Good Samaritan Medical Center Offers Low Radiation Dose Lung Cancer ScreeningCancer Care, Preventive Service
Good Samaritan Medical Center now offers low-dose CT (LDCT) lung cancer screening to patients with a higher risk of developing lung cancer. The LDCT scan for lung cancer uses advanced CT technology by delivering a minimal radiation dose to detect the earliest stages of cancer and does not require contrast injection or preparation. Good Samaritan Medical Center is an accredited LDCT facility by the American College of Radiology (ACR).
“Lung cancer is the leading cause of cancer death in the U.S.,” said A. Jason Zauls, MD, Cancer Program Medical Director at in the Oncology Department at Good Samaritan Medical Center. “The number of deaths due to lung cancer is greater than that of breast, colon, and prostate cancers combined. This is partially due to lung cancer not being detected until there are symptoms. In addition, patients who smoke often accept the symptoms as part of their habit and don’t seek medical attention at the first signs.”
A LDCT scan for lung cancer uses advanced CT technology that delivers minimal radiation dose to detect the early stage of lung cancer. It is a very brief scan (10-20 seconds) and does not require fasting, contrast, injections, or even changing clothing.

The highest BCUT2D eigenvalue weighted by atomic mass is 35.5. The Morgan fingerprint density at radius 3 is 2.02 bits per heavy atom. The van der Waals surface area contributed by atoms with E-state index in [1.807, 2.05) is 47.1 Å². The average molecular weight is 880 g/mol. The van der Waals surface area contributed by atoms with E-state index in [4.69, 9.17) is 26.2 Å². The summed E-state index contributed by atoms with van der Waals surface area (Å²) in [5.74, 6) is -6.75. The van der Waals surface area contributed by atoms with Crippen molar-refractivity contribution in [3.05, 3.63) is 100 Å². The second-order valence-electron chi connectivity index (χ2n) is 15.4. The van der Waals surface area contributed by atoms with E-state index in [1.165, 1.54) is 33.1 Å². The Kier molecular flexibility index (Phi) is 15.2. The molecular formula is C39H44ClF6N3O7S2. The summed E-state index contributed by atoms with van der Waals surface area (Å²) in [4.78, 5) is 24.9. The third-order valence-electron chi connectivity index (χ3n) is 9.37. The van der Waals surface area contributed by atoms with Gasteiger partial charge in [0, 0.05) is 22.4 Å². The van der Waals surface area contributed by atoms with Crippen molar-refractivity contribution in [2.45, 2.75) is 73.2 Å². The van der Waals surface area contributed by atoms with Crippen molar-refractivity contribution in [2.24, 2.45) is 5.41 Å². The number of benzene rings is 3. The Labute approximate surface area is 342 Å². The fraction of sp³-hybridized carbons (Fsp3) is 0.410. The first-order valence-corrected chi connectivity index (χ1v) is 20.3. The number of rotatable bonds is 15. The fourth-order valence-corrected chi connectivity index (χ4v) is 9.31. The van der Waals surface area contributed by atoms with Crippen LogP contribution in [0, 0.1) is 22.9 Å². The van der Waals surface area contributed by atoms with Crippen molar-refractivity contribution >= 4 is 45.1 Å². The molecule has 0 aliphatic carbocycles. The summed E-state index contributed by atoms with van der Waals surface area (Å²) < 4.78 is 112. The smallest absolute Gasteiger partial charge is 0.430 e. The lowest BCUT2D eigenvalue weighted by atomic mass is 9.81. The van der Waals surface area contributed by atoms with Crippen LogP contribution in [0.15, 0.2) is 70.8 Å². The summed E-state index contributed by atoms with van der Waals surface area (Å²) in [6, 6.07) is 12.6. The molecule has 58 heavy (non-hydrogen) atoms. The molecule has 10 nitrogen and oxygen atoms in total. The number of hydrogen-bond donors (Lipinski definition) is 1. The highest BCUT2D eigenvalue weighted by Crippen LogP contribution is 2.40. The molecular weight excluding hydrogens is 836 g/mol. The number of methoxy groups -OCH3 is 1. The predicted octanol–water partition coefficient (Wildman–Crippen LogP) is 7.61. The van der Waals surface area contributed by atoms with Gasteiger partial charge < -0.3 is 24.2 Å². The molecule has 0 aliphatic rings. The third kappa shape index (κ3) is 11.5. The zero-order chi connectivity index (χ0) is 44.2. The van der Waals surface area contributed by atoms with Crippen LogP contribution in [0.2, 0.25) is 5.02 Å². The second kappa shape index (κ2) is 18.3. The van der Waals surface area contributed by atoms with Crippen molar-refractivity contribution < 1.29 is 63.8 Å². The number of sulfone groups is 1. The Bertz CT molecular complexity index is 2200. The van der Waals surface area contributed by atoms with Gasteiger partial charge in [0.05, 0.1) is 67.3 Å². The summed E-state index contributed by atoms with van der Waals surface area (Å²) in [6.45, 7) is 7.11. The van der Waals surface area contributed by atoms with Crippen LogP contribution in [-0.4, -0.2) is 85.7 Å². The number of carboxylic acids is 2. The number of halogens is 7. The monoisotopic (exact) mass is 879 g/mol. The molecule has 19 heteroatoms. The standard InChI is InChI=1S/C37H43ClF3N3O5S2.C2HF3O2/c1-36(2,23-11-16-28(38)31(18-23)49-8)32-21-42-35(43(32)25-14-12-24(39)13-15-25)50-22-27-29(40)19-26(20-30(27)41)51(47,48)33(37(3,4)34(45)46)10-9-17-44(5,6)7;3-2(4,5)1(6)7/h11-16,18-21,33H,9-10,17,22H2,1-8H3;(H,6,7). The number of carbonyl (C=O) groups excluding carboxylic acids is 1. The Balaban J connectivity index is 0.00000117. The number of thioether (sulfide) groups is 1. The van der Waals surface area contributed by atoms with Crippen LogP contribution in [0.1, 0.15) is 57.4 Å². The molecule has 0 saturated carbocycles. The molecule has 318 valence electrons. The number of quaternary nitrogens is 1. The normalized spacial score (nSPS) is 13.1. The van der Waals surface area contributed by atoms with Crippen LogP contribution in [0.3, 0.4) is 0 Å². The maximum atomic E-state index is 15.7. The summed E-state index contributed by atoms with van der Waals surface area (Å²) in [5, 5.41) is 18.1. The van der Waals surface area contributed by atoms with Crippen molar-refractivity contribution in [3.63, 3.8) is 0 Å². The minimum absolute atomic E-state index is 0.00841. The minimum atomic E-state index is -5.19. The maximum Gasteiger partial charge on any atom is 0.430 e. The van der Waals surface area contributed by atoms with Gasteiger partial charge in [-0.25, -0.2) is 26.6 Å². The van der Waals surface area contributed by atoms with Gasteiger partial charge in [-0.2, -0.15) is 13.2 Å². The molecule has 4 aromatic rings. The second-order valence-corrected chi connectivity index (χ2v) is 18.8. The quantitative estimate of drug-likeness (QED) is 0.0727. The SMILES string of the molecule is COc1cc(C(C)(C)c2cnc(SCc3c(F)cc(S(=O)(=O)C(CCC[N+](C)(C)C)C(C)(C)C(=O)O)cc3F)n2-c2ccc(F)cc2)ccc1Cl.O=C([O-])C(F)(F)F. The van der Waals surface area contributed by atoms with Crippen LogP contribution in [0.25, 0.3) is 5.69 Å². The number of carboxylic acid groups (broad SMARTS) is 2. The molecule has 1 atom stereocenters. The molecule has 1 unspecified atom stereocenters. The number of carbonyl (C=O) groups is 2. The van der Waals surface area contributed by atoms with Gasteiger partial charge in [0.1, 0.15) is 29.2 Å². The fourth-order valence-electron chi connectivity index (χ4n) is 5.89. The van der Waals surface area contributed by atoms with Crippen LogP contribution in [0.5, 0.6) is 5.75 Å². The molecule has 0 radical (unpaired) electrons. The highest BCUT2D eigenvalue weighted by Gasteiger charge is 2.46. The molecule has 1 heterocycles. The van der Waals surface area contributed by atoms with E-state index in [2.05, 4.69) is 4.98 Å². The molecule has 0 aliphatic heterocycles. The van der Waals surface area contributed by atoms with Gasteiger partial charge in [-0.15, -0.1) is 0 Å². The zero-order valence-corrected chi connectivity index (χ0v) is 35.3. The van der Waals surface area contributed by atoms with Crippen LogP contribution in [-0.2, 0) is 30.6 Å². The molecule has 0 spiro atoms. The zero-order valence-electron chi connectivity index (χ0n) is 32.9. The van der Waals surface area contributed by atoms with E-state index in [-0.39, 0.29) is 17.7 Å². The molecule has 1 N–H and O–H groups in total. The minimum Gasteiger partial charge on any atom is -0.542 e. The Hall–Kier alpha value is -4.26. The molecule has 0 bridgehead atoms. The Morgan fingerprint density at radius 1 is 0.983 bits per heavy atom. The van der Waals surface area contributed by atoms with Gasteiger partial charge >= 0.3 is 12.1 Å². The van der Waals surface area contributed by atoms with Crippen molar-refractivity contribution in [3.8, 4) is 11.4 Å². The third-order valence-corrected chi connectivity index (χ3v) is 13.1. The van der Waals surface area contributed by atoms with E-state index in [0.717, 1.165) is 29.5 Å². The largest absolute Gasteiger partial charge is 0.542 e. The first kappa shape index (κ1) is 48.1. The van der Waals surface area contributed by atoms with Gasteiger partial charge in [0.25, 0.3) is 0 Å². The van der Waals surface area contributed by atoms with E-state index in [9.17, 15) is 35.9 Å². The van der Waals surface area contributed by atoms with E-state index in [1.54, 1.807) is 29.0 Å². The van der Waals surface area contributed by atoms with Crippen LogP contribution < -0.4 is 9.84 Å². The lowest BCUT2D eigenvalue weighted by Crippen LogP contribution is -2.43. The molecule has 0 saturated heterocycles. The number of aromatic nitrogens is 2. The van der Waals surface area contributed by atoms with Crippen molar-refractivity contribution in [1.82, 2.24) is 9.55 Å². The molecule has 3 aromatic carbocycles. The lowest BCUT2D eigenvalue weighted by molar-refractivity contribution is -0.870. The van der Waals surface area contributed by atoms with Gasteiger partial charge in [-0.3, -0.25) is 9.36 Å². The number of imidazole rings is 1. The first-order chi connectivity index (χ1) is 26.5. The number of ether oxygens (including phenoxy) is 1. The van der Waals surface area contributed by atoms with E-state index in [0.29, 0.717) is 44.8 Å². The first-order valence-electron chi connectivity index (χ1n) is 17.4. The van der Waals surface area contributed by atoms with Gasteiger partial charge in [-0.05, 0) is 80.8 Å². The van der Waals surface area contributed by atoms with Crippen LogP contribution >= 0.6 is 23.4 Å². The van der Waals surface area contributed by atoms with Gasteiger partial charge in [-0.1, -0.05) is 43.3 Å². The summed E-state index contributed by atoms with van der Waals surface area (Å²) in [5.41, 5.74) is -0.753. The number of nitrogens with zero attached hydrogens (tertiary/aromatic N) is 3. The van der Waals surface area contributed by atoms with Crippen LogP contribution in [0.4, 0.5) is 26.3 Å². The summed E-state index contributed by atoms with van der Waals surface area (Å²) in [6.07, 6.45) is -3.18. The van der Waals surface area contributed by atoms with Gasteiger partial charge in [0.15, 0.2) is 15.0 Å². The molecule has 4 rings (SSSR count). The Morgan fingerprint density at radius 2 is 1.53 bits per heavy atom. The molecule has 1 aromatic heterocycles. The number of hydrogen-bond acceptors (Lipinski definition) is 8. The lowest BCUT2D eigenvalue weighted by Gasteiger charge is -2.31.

This screening is recommended for high-risk patients who:
- Currently smoke or who have quit smoking within the past 15 years
- Have a tobacco smoking history of 30+ pack years (a pack year is calculated by the number of packs smoked per day and the number of years smoked; i.e. two packs per day for 15 years = 30 pack years)
- Are between the ages of 55 – 77
- Have no signs or symptoms of lung cancer and have no major medical issues that would prevent having a cancer work-up and treatments if discovered during screening
LDCT screening has been shown to lower the risk of lung cancer death in patients by discovering cancer in early stages when treatment is most effective. A study published in the New England Journal of Medicine determined that low-dose CT screening can result in 20% fewer lung cancer deaths among high-risk patients compared to screening with a standard chest x-ray.
“We have performed 396 screenings since we began last year and have detected nine cancers that may have otherwise gone on to a well advanced stage without this process,” said Dr. Zauls. “Those patients are now under our care and will continue being monitored with annual screenings and follow-up visits to ensure their continued good health.”
Patients must be referred for a LDCT by their physician and should speak with their insurance company or our financial counselors to determine if the test is currently covered by their insurance. However, the cost of the screening is quite low for those patients at-risk who may need to self-pay.
To find a doctor or schedule an appointment visit Steward DoctorFinder™ or call 1-800-488-5959.